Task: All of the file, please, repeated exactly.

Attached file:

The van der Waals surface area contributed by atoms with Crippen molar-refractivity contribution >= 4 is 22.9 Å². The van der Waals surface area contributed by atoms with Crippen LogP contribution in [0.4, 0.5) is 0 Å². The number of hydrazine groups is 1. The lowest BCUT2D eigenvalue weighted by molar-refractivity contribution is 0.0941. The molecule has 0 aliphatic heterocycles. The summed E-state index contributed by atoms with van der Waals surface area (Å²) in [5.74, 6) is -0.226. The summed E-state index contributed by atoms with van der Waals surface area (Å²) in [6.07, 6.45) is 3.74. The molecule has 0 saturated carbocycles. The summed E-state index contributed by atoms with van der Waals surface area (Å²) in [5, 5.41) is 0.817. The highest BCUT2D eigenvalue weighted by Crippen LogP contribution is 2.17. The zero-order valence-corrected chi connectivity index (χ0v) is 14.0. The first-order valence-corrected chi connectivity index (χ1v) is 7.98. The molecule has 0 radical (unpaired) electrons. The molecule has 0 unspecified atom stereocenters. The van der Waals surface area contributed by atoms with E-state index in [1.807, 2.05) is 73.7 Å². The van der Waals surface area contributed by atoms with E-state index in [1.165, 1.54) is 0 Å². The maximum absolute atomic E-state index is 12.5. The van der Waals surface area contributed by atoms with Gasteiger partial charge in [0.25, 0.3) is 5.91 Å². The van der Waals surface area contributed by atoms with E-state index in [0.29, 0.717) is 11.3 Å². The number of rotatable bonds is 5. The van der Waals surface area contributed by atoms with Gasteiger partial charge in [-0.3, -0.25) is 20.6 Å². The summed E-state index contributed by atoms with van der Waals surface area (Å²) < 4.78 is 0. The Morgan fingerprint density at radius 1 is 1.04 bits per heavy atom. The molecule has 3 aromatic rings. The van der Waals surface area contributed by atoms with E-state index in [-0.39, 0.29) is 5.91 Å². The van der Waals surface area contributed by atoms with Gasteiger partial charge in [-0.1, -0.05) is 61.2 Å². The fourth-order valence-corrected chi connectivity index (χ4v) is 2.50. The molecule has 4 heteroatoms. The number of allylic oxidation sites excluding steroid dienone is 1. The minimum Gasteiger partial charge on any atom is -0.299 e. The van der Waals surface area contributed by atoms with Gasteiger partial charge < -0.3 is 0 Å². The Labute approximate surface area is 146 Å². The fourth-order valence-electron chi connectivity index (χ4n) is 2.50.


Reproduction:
The van der Waals surface area contributed by atoms with Crippen molar-refractivity contribution >= 4 is 22.9 Å². The van der Waals surface area contributed by atoms with Crippen LogP contribution in [0.4, 0.5) is 0 Å². The number of hydrazine groups is 1. The lowest BCUT2D eigenvalue weighted by molar-refractivity contribution is 0.0941. The molecule has 0 aliphatic heterocycles. The summed E-state index contributed by atoms with van der Waals surface area (Å²) in [5.74, 6) is -0.226. The summed E-state index contributed by atoms with van der Waals surface area (Å²) in [6.07, 6.45) is 3.74. The molecule has 0 saturated carbocycles. The summed E-state index contributed by atoms with van der Waals surface area (Å²) in [5, 5.41) is 0.817. The highest BCUT2D eigenvalue weighted by Crippen LogP contribution is 2.17. The zero-order valence-corrected chi connectivity index (χ0v) is 14.0. The first-order valence-corrected chi connectivity index (χ1v) is 7.98. The molecule has 0 radical (unpaired) electrons. The molecule has 0 unspecified atom stereocenters. The van der Waals surface area contributed by atoms with E-state index in [1.807, 2.05) is 73.7 Å². The van der Waals surface area contributed by atoms with E-state index in [1.165, 1.54) is 0 Å². The maximum absolute atomic E-state index is 12.5. The van der Waals surface area contributed by atoms with Gasteiger partial charge in [0.25, 0.3) is 5.91 Å². The van der Waals surface area contributed by atoms with E-state index in [0.29, 0.717) is 11.3 Å². The number of rotatable bonds is 5. The van der Waals surface area contributed by atoms with Gasteiger partial charge in [-0.3, -0.25) is 20.6 Å². The summed E-state index contributed by atoms with van der Waals surface area (Å²) < 4.78 is 0. The Morgan fingerprint density at radius 1 is 1.04 bits per heavy atom. The molecule has 3 aromatic rings. The van der Waals surface area contributed by atoms with E-state index in [-0.39, 0.29) is 5.91 Å². The van der Waals surface area contributed by atoms with Gasteiger partial charge in [-0.1, -0.05) is 61.2 Å². The fourth-order valence-corrected chi connectivity index (χ4v) is 2.50. The molecule has 4 heteroatoms. The number of allylic oxidation sites excluding steroid dienone is 1. The minimum Gasteiger partial charge on any atom is -0.299 e. The van der Waals surface area contributed by atoms with Gasteiger partial charge < -0.3 is 0 Å². The Labute approximate surface area is 146 Å². The fourth-order valence-electron chi connectivity index (χ4n) is 2.50.